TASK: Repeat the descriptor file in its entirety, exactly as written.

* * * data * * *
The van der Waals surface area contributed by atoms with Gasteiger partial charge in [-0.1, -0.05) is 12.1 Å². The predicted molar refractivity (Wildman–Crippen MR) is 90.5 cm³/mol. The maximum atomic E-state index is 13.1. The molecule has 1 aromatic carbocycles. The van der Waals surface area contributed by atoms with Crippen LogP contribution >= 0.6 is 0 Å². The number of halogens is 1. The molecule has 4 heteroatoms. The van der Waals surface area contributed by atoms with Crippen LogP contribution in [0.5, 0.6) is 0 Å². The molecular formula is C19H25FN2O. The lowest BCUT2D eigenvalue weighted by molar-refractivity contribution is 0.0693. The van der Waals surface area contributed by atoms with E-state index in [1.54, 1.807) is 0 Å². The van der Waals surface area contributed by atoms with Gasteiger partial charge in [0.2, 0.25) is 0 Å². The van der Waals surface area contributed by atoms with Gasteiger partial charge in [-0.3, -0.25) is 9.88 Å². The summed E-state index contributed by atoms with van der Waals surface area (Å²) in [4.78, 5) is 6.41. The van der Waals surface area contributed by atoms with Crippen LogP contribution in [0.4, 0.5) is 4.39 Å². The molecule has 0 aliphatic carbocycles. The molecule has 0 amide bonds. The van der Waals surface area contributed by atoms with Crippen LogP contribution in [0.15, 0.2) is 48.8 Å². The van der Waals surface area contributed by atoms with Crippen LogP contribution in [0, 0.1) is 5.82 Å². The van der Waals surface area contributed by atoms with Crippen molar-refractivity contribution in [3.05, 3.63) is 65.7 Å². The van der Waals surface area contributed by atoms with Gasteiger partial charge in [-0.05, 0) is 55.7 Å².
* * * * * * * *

The van der Waals surface area contributed by atoms with Gasteiger partial charge in [-0.1, -0.05) is 12.1 Å². The predicted molar refractivity (Wildman–Crippen MR) is 90.5 cm³/mol. The maximum atomic E-state index is 13.1. The molecule has 1 aromatic carbocycles. The van der Waals surface area contributed by atoms with Crippen LogP contribution >= 0.6 is 0 Å². The number of halogens is 1. The molecule has 4 heteroatoms. The van der Waals surface area contributed by atoms with Crippen LogP contribution in [0.5, 0.6) is 0 Å². The molecular formula is C19H25FN2O. The lowest BCUT2D eigenvalue weighted by molar-refractivity contribution is 0.0693. The van der Waals surface area contributed by atoms with E-state index in [1.54, 1.807) is 0 Å². The van der Waals surface area contributed by atoms with Gasteiger partial charge in [0.2, 0.25) is 0 Å². The van der Waals surface area contributed by atoms with Gasteiger partial charge in [-0.3, -0.25) is 9.88 Å². The summed E-state index contributed by atoms with van der Waals surface area (Å²) in [4.78, 5) is 6.41. The van der Waals surface area contributed by atoms with Crippen LogP contribution in [0.4, 0.5) is 4.39 Å². The molecule has 0 aliphatic carbocycles. The molecule has 0 amide bonds. The van der Waals surface area contributed by atoms with Crippen LogP contribution in [0.15, 0.2) is 48.8 Å². The van der Waals surface area contributed by atoms with Crippen LogP contribution in [0, 0.1) is 5.82 Å². The van der Waals surface area contributed by atoms with Crippen molar-refractivity contribution in [3.05, 3.63) is 65.7 Å². The van der Waals surface area contributed by atoms with Gasteiger partial charge in [-0.05, 0) is 55.7 Å².